Jorge Fabregat is no classically trained chef.
He’s the kind that learned at his grandmothers’ apron skirt.
“I was the kid who opened the pots in the kitchen,” Fabregat told diners on a recent night at La Embajada, a catering business and Dayton’s first Argentinean-style underground restaurant.
The location of dinner is kept secret until after diners’ reservations are confirmed.
The evening’s menu — mostly the Spanish and Italian influence Argentinean fare Jorge and his wife Monica Fabregat grew up eating in their native Buenos Aires — isn’t known until just before dinner is served.
The menu is printed with care in Spanish with English translation on card placed at each setting.
Monica, the super club’s energetic hostess, said guests won’t know exactly who they are eating with either and that is part of the mystery she works so hard to create.
“There is nothing like us,” she told me. “At the end of the night, two complete strangers are passing out of their phone numbers. to each other.”
The Fabregats started hosting a private-supper club gathering in December 2014.
Word of the underground experience at first spread from friends to friends of friends.
Social media and press about the restaurant garnered it even more attention.
Each guest has a place card with his or her name and the silverware and table settings you’d expect at a fine restaurant.
Care is taken to to tailor dishes to guests dietary needs.
Gluten free? No hay problema.
Monica said La Embajada, “the Embassy” in Spanish, tries to accommodate.
For instance, grilled salmon was served to one guest who didn’t eat beef instead of Vacío grillado con papas fritas a la Provenzal (grilled flank steak with Provencal-style fries.
The red and white Argentinian vino flowed before the espresso was served.
Jorge, a manager at First Transit in Cincinnati when he isn’t cooking, eats with guests and shares stories and belly laughs.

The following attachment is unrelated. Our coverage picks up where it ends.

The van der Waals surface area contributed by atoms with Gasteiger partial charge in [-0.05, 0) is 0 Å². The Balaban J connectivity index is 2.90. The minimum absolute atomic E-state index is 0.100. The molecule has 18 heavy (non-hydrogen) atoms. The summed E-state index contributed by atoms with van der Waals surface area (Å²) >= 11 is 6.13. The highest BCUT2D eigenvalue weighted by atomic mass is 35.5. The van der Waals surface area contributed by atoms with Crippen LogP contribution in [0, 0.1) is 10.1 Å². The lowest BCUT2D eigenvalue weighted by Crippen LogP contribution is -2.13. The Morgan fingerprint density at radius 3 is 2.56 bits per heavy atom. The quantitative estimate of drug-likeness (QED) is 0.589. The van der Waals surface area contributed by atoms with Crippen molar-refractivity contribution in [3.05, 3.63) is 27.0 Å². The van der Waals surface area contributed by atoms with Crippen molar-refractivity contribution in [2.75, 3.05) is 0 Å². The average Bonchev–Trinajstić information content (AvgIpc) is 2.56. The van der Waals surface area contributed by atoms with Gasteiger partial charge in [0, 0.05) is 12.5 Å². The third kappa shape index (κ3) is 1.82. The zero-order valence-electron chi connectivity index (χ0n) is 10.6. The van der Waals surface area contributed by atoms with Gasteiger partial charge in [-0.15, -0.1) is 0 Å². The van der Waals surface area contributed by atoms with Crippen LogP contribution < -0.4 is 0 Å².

Monica, a Spanish teacher and history buff, serves the food and shares her knowledge of Argentina and its culture.
You can tell she’s an educator.
At the end of the evening, guests are made citizens of La Embajada.
Monica and Jorge moved to the Dayton area in 1996 for Jorge’s job at NCR. He had worked for the company in Argentina.
Monica came up with the idea to start an underground supper club after seeing a BBC story about Buenos Aires nightlife while visiting relatives in Argentina.
That nation’s economic troubles led chefs to open underground and unregulated restaurants in their homes.
Unlike those restaurants, La Embajada is regulated.
Jorge prepares the meals in a health department inspected commercial kitchen in a retrofitted trailer.
Jorge makes authentic food.
Dishes that have include offal, beef tongue and blood sausage.
“This is not a hamburger,” Jorge told guests the night I dined with La Embajada.
The bounty during my visit included:
• fresh bread with butter and a fantastic chorizo spread
•hongos portobello rellenos de verdura cremosa (portabello mushrooms stuffed with creamy vegetables)
• arroz con mejillones “a mi maner” (rice with mussels “my way”
•shot de sopa crema de esparragos (shot of cream of asparagus)
• the aforementioned grilled flank with a bright and zesty chimichurri sauce
•and for dessert, uvas, guindas y papaya en almibar con questo richota Pastelitos fritos de membrillo “25 de Mayo” (grapes, cherries, and pappya in syrup with Ricatta cheese “May 25th” quince fritters)
The paella-like mussel dish was among the crowd favorites. The first-time mussel eater in the group even said he enjoyed them.
The super creamy mushrooms serviced with yuca and a hot pepper and fried yuca was a treat and the grilled steak was tender.
Jorge’s food is favorable, but La Embajada’s true uniqueness is its experience and the hospitality of its hosts.View full experience